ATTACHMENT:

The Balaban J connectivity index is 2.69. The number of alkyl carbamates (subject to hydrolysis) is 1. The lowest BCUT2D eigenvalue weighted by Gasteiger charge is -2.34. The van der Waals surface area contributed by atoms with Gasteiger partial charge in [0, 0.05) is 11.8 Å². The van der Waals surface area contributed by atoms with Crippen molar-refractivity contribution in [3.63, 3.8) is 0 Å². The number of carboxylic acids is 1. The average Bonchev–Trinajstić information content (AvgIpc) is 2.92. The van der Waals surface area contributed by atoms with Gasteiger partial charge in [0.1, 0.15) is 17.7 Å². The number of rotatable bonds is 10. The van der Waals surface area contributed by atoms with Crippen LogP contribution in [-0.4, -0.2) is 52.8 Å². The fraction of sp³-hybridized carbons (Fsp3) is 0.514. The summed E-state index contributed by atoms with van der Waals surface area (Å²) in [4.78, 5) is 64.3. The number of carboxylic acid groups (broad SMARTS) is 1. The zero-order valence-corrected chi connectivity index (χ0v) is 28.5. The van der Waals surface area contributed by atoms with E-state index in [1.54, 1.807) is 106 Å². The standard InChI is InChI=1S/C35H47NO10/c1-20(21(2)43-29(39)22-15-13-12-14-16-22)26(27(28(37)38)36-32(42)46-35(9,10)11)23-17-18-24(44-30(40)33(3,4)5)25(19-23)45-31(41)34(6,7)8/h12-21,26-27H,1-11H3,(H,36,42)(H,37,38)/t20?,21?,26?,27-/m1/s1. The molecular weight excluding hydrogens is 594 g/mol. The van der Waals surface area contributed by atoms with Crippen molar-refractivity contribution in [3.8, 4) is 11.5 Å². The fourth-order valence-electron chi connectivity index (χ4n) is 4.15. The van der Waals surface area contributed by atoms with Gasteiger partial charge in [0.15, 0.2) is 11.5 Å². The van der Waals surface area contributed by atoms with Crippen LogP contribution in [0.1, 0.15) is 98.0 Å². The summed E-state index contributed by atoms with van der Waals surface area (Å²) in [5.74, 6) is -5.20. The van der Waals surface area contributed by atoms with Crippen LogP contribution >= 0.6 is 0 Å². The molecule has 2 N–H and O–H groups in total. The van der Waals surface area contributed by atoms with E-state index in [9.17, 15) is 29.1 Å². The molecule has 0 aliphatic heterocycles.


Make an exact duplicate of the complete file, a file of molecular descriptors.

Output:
The Balaban J connectivity index is 2.69. The number of alkyl carbamates (subject to hydrolysis) is 1. The lowest BCUT2D eigenvalue weighted by Gasteiger charge is -2.34. The van der Waals surface area contributed by atoms with Gasteiger partial charge in [0, 0.05) is 11.8 Å². The van der Waals surface area contributed by atoms with Crippen molar-refractivity contribution in [3.63, 3.8) is 0 Å². The number of carboxylic acids is 1. The average Bonchev–Trinajstić information content (AvgIpc) is 2.92. The van der Waals surface area contributed by atoms with Gasteiger partial charge in [0.1, 0.15) is 17.7 Å². The number of rotatable bonds is 10. The van der Waals surface area contributed by atoms with Crippen LogP contribution in [-0.4, -0.2) is 52.8 Å². The fraction of sp³-hybridized carbons (Fsp3) is 0.514. The summed E-state index contributed by atoms with van der Waals surface area (Å²) in [4.78, 5) is 64.3. The number of carboxylic acid groups (broad SMARTS) is 1. The zero-order valence-corrected chi connectivity index (χ0v) is 28.5. The van der Waals surface area contributed by atoms with E-state index in [1.54, 1.807) is 106 Å². The standard InChI is InChI=1S/C35H47NO10/c1-20(21(2)43-29(39)22-15-13-12-14-16-22)26(27(28(37)38)36-32(42)46-35(9,10)11)23-17-18-24(44-30(40)33(3,4)5)25(19-23)45-31(41)34(6,7)8/h12-21,26-27H,1-11H3,(H,36,42)(H,37,38)/t20?,21?,26?,27-/m1/s1. The molecular weight excluding hydrogens is 594 g/mol. The van der Waals surface area contributed by atoms with Crippen molar-refractivity contribution in [3.8, 4) is 11.5 Å². The fourth-order valence-electron chi connectivity index (χ4n) is 4.15. The van der Waals surface area contributed by atoms with Gasteiger partial charge in [0.15, 0.2) is 11.5 Å². The van der Waals surface area contributed by atoms with Crippen LogP contribution in [0.1, 0.15) is 98.0 Å². The summed E-state index contributed by atoms with van der Waals surface area (Å²) in [5.74, 6) is -5.20. The van der Waals surface area contributed by atoms with Crippen LogP contribution >= 0.6 is 0 Å². The molecule has 2 N–H and O–H groups in total. The van der Waals surface area contributed by atoms with E-state index in [9.17, 15) is 29.1 Å². The molecule has 0 aliphatic heterocycles.